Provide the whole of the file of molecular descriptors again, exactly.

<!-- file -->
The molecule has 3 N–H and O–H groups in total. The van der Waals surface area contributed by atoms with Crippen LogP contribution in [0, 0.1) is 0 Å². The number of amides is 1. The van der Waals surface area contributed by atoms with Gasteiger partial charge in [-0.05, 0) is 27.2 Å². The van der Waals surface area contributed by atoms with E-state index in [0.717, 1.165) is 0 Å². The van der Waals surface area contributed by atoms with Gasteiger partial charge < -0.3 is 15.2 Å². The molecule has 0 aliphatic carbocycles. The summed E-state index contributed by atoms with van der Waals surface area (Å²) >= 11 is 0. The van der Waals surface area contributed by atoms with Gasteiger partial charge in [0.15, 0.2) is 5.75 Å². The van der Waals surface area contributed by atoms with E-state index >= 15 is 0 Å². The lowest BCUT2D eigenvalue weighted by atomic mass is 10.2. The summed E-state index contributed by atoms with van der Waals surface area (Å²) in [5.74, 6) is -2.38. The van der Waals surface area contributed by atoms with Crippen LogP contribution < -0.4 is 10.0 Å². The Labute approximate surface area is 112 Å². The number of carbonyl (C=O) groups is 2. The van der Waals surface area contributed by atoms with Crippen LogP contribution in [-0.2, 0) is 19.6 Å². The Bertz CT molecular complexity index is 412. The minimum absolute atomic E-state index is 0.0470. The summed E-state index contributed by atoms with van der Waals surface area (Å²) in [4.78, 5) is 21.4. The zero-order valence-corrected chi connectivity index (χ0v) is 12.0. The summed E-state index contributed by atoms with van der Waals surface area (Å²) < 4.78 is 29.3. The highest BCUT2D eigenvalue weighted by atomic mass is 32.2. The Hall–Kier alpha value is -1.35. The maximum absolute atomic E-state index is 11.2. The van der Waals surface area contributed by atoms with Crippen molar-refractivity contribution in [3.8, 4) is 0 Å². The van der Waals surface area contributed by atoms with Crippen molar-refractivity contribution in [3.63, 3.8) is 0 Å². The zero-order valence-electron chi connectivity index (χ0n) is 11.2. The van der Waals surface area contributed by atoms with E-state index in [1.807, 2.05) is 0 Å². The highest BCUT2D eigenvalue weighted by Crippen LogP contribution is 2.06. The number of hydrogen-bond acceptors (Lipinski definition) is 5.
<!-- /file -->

The molecule has 3 N–H and O–H groups in total. The van der Waals surface area contributed by atoms with Crippen LogP contribution in [0, 0.1) is 0 Å². The number of amides is 1. The van der Waals surface area contributed by atoms with Gasteiger partial charge in [-0.05, 0) is 27.2 Å². The van der Waals surface area contributed by atoms with E-state index in [0.717, 1.165) is 0 Å². The van der Waals surface area contributed by atoms with Gasteiger partial charge < -0.3 is 15.2 Å². The molecule has 0 aliphatic carbocycles. The summed E-state index contributed by atoms with van der Waals surface area (Å²) >= 11 is 0. The van der Waals surface area contributed by atoms with Gasteiger partial charge in [0.15, 0.2) is 5.75 Å². The van der Waals surface area contributed by atoms with E-state index >= 15 is 0 Å². The lowest BCUT2D eigenvalue weighted by atomic mass is 10.2. The summed E-state index contributed by atoms with van der Waals surface area (Å²) in [5.74, 6) is -2.38. The van der Waals surface area contributed by atoms with Crippen LogP contribution < -0.4 is 10.0 Å². The Labute approximate surface area is 112 Å². The number of carbonyl (C=O) groups is 2. The van der Waals surface area contributed by atoms with Crippen LogP contribution in [-0.2, 0) is 19.6 Å². The Bertz CT molecular complexity index is 412. The minimum absolute atomic E-state index is 0.0470. The summed E-state index contributed by atoms with van der Waals surface area (Å²) in [4.78, 5) is 21.4. The zero-order valence-corrected chi connectivity index (χ0v) is 12.0. The summed E-state index contributed by atoms with van der Waals surface area (Å²) < 4.78 is 29.3. The highest BCUT2D eigenvalue weighted by atomic mass is 32.2. The Hall–Kier alpha value is -1.35. The maximum absolute atomic E-state index is 11.2. The van der Waals surface area contributed by atoms with Crippen molar-refractivity contribution in [3.8, 4) is 0 Å². The van der Waals surface area contributed by atoms with Crippen molar-refractivity contribution in [3.63, 3.8) is 0 Å². The zero-order valence-electron chi connectivity index (χ0n) is 11.2. The van der Waals surface area contributed by atoms with E-state index in [1.807, 2.05) is 0 Å². The highest BCUT2D eigenvalue weighted by Crippen LogP contribution is 2.06. The number of hydrogen-bond acceptors (Lipinski definition) is 5.